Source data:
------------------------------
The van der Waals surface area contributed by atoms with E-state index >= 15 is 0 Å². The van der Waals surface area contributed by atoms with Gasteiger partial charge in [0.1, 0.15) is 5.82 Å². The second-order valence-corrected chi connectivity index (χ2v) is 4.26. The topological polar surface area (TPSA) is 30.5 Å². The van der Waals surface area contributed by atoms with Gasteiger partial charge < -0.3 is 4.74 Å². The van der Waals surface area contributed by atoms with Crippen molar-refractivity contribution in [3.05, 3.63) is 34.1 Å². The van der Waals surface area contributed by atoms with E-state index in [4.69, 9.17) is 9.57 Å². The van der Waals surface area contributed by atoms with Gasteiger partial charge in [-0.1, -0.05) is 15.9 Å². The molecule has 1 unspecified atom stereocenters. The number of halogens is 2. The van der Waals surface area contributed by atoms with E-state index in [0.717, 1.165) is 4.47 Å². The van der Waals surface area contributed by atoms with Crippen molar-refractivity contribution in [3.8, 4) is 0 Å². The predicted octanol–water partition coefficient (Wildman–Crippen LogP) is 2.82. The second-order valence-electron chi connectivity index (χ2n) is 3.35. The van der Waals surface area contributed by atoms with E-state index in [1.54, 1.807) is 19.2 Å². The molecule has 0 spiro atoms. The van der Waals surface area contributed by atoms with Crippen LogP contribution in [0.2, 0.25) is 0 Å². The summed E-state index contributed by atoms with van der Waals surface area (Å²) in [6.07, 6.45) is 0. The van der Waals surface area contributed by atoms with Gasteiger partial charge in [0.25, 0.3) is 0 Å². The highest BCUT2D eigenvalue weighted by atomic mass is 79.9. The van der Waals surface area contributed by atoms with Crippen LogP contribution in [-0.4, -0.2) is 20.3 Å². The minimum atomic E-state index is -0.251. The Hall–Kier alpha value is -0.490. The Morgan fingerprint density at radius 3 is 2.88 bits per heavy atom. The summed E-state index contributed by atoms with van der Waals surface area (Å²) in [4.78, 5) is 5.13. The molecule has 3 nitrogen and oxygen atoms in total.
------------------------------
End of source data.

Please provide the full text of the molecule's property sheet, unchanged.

The van der Waals surface area contributed by atoms with E-state index >= 15 is 0 Å². The van der Waals surface area contributed by atoms with Gasteiger partial charge in [0.1, 0.15) is 5.82 Å². The second-order valence-corrected chi connectivity index (χ2v) is 4.26. The topological polar surface area (TPSA) is 30.5 Å². The van der Waals surface area contributed by atoms with Gasteiger partial charge < -0.3 is 4.74 Å². The van der Waals surface area contributed by atoms with Crippen molar-refractivity contribution in [3.05, 3.63) is 34.1 Å². The van der Waals surface area contributed by atoms with E-state index in [4.69, 9.17) is 9.57 Å². The van der Waals surface area contributed by atoms with Gasteiger partial charge in [-0.1, -0.05) is 15.9 Å². The molecule has 1 unspecified atom stereocenters. The number of halogens is 2. The van der Waals surface area contributed by atoms with E-state index in [0.717, 1.165) is 4.47 Å². The van der Waals surface area contributed by atoms with Crippen molar-refractivity contribution in [3.8, 4) is 0 Å². The predicted octanol–water partition coefficient (Wildman–Crippen LogP) is 2.82. The second-order valence-electron chi connectivity index (χ2n) is 3.35. The van der Waals surface area contributed by atoms with E-state index in [1.54, 1.807) is 19.2 Å². The molecule has 0 spiro atoms. The van der Waals surface area contributed by atoms with Crippen LogP contribution in [0.2, 0.25) is 0 Å². The summed E-state index contributed by atoms with van der Waals surface area (Å²) in [6.07, 6.45) is 0. The van der Waals surface area contributed by atoms with Gasteiger partial charge in [0.25, 0.3) is 0 Å². The highest BCUT2D eigenvalue weighted by atomic mass is 79.9. The van der Waals surface area contributed by atoms with Crippen LogP contribution in [-0.4, -0.2) is 20.3 Å². The minimum atomic E-state index is -0.251. The Hall–Kier alpha value is -0.490. The Morgan fingerprint density at radius 3 is 2.88 bits per heavy atom. The summed E-state index contributed by atoms with van der Waals surface area (Å²) in [4.78, 5) is 5.13. The molecule has 3 nitrogen and oxygen atoms in total.